President Obama plans to boost the effort to develop Alaska's natural gas resources into the executive office of the White House, according to legislators who visited Washington, D.C., to discuss energy issued with other legislators.
Sen. Mark Begich, D-Alaska, recently nominated legislative aide Larry Persily for the Obama appointment as federal coordinator. Persily has support from Sen. Lisa Murkowski, R-Alaska, as well.
He is now awaiting confirmation by the Senate, after having been approved by the Senate Energy Committee.
Senate Majority Leader Johnny Ellis, D-Anchorage, said a top Obama administration official, former Alaskan Pete Rouse, told Alaska legislators in Washington that Obama would be more than just verbally supporting the Alaska natural gas pipeline.
"Mr. Rouse said the president was planning to elevate the Alaska gas line coordinator's office effort into the executive office of the president once Mr. Persily is in place and is official," he said.
After returning from Washington, Ellis told colleagues on the Senate floor Monday that Persily was likely to win confirmation and be well-placed to give Alaska's views on the gas pipeline.
"I guess the president is quite impressed with Larry Persily," he said.
Persily declined to comment on the possibility of the elevation of the coordinator position.
"The White House was pretty clear with me that I should not speculate about what that job may or may not be," he said.
Rep. Berta Gardner, D-Anchorage, said the message she and others received from the Energy Council meetings was that Obama would raise the coordinator's profile.
"They want to boost his position, get him access to an executive committee on energy issues," she said.
The president will be not just coordinating the pipeline project but actively pushing for it, Gardner said.
Rep. Craig Johnson, R-Anchorage, said there is a national consensus that Alaska's natural gas needs to be developed.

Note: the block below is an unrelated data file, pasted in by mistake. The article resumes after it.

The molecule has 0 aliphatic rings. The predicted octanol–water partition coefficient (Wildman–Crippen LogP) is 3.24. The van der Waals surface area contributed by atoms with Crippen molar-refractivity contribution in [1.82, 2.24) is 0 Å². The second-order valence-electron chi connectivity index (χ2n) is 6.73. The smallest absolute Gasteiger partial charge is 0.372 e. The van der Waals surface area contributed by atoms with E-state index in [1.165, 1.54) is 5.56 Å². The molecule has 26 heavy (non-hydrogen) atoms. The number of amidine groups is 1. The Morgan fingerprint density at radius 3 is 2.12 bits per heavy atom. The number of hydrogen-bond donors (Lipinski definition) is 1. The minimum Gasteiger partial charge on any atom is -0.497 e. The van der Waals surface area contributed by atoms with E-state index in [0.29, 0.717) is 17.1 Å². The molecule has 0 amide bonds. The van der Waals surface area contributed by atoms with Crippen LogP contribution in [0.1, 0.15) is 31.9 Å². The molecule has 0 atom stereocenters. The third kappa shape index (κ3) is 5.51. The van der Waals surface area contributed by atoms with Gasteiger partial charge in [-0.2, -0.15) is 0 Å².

"There's no doubt about that; Congress still considers the Alaska pipeline to be in the national interest," he said.
Persily currently works for House Finance Committee Co-chair Mike Hawker, R-Anchorage, but has bipartisan support in the state as well as Washington, D.C.
"I think we're fortunate to have Larry there. He knows us; he knows our issues. I think he'll be very good for the state of Alaska," Johnson said.
Persily, a former managing editor of the Juneau Empire, also worked for former Gov. Sarah Palin as an associate director of the state's Washington, D.C. office.
He in the past has served as editorial page editor of the Anchorage Daily News and as a deputy commissioner in the Department of Revenue.
He remains president of the board of Juneau's Wildflower Court.
Two competing pipeline efforts are now underway, including the Alaska Pipeline Project, backed by the state under the Alaska Gasline Inducement Act and a joint effort - called Denali - by oil companies ConocoPhillips Co. and BP.
The charge of the federal coordinator is to push for a pipeline, but does not give preference to any specific plan.
Contact reporter Pat Forgey at firstname.lastname@example.org.
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